LI is a great fan of the early Martin Amis – the period from Money to London Fields – and is, consequently, very much thumbs down on this ill formed, ill thought out toss off of a new novel, the House of Meetings, a sort of test tube baby that resulted from the unprotected meeting of Anthony Beevor’s Berlin and Anne Applebaum’s Gulag on Amis’ bookshelf. Martin Amis has decided that he, unlike other British comic novelists of the past, is peculiarly gifted with insights into vast swathes of human history – he’s Tommie Mann, if you will, sledding down the Magic Mountain. Unfortunately, the U.K. just doesn’t create the exciting world historical stuff anymore for a novelist of his caliber, so he has to go abroad. (There is a funny dismissal of Robert Graves, of all people, in the House of Meetings - but no, no, no, I must include this in a ps - it is a funny one-off comment that says everything about the safari tour morality of not only Martin Amis, but of the whole liberal warhawery as constituted at present). The premise of House of Meetings is that this Russian expat, magically rich – it is a symptom of how bad this novel is that the striving for money, one of Amis’ great themes, is tossed aside for the scriptwriter’s given of affluence – is moved to write patronizing screeds to his step daughter, an American who apparently went to college in a Tom Wolfe novel (she is a wavering fantasy of PC gestures and, for some reason, blameable money – that she has never had to lie in her own shit in a prison camp has definitely put her lower on the gravitas scale both for her stepfather and for Amis) whilst returning, via a tour boat, to the Gulag camp in which he and his brother were held in the late 40s and early 50s. Oh, and the narrator went marching through Germany raping, vide the Beevor. This sadly loose premise, especially compared to the fine little traps Amis used to make to squeeze his characters, allows for a lot of pontification, as well as for a very weird metaphor for the ass of the woman that both the narrator and his brother are in love/lust with.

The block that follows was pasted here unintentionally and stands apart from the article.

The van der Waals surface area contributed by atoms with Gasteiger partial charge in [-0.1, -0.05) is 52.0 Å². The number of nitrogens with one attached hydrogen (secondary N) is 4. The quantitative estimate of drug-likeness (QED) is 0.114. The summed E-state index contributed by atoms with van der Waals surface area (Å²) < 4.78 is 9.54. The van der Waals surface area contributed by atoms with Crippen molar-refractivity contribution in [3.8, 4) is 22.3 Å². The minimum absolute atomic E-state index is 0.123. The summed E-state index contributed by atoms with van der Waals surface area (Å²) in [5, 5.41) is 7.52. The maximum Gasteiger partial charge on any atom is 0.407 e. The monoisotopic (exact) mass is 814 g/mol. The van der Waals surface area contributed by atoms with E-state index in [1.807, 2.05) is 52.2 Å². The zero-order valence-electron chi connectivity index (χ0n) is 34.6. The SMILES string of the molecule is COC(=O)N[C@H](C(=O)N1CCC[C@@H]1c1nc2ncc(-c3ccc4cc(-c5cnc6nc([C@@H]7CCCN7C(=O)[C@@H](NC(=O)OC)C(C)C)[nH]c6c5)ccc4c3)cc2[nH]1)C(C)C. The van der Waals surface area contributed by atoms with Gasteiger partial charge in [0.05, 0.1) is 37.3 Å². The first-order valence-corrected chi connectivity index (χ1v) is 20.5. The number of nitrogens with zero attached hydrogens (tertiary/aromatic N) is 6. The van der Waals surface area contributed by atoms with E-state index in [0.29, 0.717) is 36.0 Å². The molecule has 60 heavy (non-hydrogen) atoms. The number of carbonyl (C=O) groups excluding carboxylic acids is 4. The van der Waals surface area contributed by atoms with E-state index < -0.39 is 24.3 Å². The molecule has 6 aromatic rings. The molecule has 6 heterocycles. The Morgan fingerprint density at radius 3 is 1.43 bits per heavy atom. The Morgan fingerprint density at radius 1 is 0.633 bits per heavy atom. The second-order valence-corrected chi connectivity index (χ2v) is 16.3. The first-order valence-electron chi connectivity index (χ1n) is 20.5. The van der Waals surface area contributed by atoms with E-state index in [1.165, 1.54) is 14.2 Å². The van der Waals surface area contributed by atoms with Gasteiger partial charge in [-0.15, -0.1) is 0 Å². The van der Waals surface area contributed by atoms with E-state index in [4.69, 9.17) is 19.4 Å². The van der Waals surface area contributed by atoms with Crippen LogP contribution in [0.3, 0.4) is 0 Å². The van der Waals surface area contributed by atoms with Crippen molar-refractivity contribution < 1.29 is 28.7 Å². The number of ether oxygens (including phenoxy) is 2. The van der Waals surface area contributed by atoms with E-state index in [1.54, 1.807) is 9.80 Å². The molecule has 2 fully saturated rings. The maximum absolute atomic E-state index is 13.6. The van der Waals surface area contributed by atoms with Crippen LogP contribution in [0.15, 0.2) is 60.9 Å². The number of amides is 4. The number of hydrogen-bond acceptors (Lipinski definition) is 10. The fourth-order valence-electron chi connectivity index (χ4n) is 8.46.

Well, this is just the kind of studly, liberal hawk stuff (against the Gulag, check; against the softhearted PC-ers, check) that some reviewers – notably, Michiko Kakutani -are going to find absolutely thrilling. But the cover review of the novel in the Sunday NYT by Liesl Schillinger has to be one of the worst reviews I’ve read there in years. Already, the paper has published the following correction: